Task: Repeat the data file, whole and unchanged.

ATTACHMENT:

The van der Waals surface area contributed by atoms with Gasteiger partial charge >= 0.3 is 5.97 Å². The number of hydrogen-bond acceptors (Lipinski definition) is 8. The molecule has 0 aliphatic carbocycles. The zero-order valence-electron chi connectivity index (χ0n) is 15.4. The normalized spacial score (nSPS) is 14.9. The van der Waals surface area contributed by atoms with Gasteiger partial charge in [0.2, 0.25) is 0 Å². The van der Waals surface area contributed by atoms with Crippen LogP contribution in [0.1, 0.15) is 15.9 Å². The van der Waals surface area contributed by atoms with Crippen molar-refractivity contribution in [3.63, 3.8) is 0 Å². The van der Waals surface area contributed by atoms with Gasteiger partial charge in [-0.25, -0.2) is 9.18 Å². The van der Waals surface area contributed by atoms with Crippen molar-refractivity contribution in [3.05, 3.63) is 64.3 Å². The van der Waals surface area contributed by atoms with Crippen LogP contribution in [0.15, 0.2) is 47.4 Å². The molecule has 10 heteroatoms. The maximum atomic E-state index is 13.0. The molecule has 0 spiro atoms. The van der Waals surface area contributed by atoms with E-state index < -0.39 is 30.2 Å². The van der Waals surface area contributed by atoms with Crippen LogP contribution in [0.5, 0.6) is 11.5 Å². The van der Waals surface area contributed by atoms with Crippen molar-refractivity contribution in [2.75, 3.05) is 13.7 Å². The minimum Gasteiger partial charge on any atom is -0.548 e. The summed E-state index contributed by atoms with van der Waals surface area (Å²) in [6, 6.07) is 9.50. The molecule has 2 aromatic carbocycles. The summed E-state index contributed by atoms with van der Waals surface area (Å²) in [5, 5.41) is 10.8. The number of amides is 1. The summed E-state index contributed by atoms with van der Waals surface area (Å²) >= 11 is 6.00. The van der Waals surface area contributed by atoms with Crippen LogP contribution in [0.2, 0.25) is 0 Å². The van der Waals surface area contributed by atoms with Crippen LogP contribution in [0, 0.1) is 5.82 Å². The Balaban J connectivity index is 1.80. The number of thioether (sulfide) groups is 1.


The van der Waals surface area contributed by atoms with Gasteiger partial charge >= 0.3 is 5.97 Å². The number of hydrogen-bond acceptors (Lipinski definition) is 8. The molecule has 0 aliphatic carbocycles. The zero-order valence-electron chi connectivity index (χ0n) is 15.4. The normalized spacial score (nSPS) is 14.9. The van der Waals surface area contributed by atoms with Gasteiger partial charge in [0.2, 0.25) is 0 Å². The van der Waals surface area contributed by atoms with Crippen LogP contribution in [0.1, 0.15) is 15.9 Å². The van der Waals surface area contributed by atoms with Crippen molar-refractivity contribution in [3.63, 3.8) is 0 Å². The van der Waals surface area contributed by atoms with Gasteiger partial charge in [-0.25, -0.2) is 9.18 Å². The van der Waals surface area contributed by atoms with Crippen molar-refractivity contribution in [3.05, 3.63) is 64.3 Å². The van der Waals surface area contributed by atoms with Crippen LogP contribution in [0.15, 0.2) is 47.4 Å². The molecule has 10 heteroatoms. The maximum atomic E-state index is 13.0. The molecule has 0 spiro atoms. The van der Waals surface area contributed by atoms with E-state index < -0.39 is 30.2 Å². The van der Waals surface area contributed by atoms with Crippen LogP contribution in [0.5, 0.6) is 11.5 Å². The van der Waals surface area contributed by atoms with Crippen molar-refractivity contribution in [2.75, 3.05) is 13.7 Å². The minimum Gasteiger partial charge on any atom is -0.548 e. The summed E-state index contributed by atoms with van der Waals surface area (Å²) in [6, 6.07) is 9.50. The molecule has 2 aromatic carbocycles. The summed E-state index contributed by atoms with van der Waals surface area (Å²) in [5, 5.41) is 10.8. The number of amides is 1. The summed E-state index contributed by atoms with van der Waals surface area (Å²) >= 11 is 6.00. The van der Waals surface area contributed by atoms with Crippen LogP contribution in [0.2, 0.25) is 0 Å². The van der Waals surface area contributed by atoms with Crippen LogP contribution in [0, 0.1) is 5.82 Å². The Balaban J connectivity index is 1.80. The number of thioether (sulfide) groups is 1.